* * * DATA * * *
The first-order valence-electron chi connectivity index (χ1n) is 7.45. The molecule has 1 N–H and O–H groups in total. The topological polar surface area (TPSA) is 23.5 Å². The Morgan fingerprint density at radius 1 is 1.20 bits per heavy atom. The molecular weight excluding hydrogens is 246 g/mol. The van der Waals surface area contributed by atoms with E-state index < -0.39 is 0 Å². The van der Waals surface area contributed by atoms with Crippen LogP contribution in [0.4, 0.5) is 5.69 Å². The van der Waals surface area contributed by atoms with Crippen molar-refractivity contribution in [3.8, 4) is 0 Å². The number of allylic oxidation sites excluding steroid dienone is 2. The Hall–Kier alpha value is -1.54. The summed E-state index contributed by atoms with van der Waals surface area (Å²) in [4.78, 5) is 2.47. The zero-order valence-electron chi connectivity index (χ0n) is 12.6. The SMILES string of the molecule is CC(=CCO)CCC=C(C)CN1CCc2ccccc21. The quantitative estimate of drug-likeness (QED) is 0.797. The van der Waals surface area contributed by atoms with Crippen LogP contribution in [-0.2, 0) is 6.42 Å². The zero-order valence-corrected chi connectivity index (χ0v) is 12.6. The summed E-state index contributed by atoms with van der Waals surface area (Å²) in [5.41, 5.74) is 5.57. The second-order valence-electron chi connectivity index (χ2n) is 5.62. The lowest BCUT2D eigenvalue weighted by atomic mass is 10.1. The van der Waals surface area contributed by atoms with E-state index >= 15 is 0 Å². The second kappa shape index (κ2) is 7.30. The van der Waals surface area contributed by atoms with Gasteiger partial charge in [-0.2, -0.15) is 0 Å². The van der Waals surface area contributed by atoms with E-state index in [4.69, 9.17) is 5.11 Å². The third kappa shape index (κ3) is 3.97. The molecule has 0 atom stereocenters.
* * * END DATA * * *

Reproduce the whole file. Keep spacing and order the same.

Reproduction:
The first-order valence-electron chi connectivity index (χ1n) is 7.45. The molecule has 1 N–H and O–H groups in total. The topological polar surface area (TPSA) is 23.5 Å². The Morgan fingerprint density at radius 1 is 1.20 bits per heavy atom. The molecular weight excluding hydrogens is 246 g/mol. The van der Waals surface area contributed by atoms with E-state index < -0.39 is 0 Å². The van der Waals surface area contributed by atoms with Crippen LogP contribution in [0.4, 0.5) is 5.69 Å². The van der Waals surface area contributed by atoms with Crippen molar-refractivity contribution in [3.8, 4) is 0 Å². The number of allylic oxidation sites excluding steroid dienone is 2. The Hall–Kier alpha value is -1.54. The summed E-state index contributed by atoms with van der Waals surface area (Å²) in [4.78, 5) is 2.47. The zero-order valence-electron chi connectivity index (χ0n) is 12.6. The SMILES string of the molecule is CC(=CCO)CCC=C(C)CN1CCc2ccccc21. The quantitative estimate of drug-likeness (QED) is 0.797. The van der Waals surface area contributed by atoms with Crippen LogP contribution in [-0.2, 0) is 6.42 Å². The zero-order valence-corrected chi connectivity index (χ0v) is 12.6. The summed E-state index contributed by atoms with van der Waals surface area (Å²) in [5.41, 5.74) is 5.57. The second-order valence-electron chi connectivity index (χ2n) is 5.62. The lowest BCUT2D eigenvalue weighted by atomic mass is 10.1. The van der Waals surface area contributed by atoms with E-state index >= 15 is 0 Å². The second kappa shape index (κ2) is 7.30. The van der Waals surface area contributed by atoms with Gasteiger partial charge in [-0.2, -0.15) is 0 Å². The van der Waals surface area contributed by atoms with E-state index in [4.69, 9.17) is 5.11 Å². The third kappa shape index (κ3) is 3.97. The molecule has 0 atom stereocenters.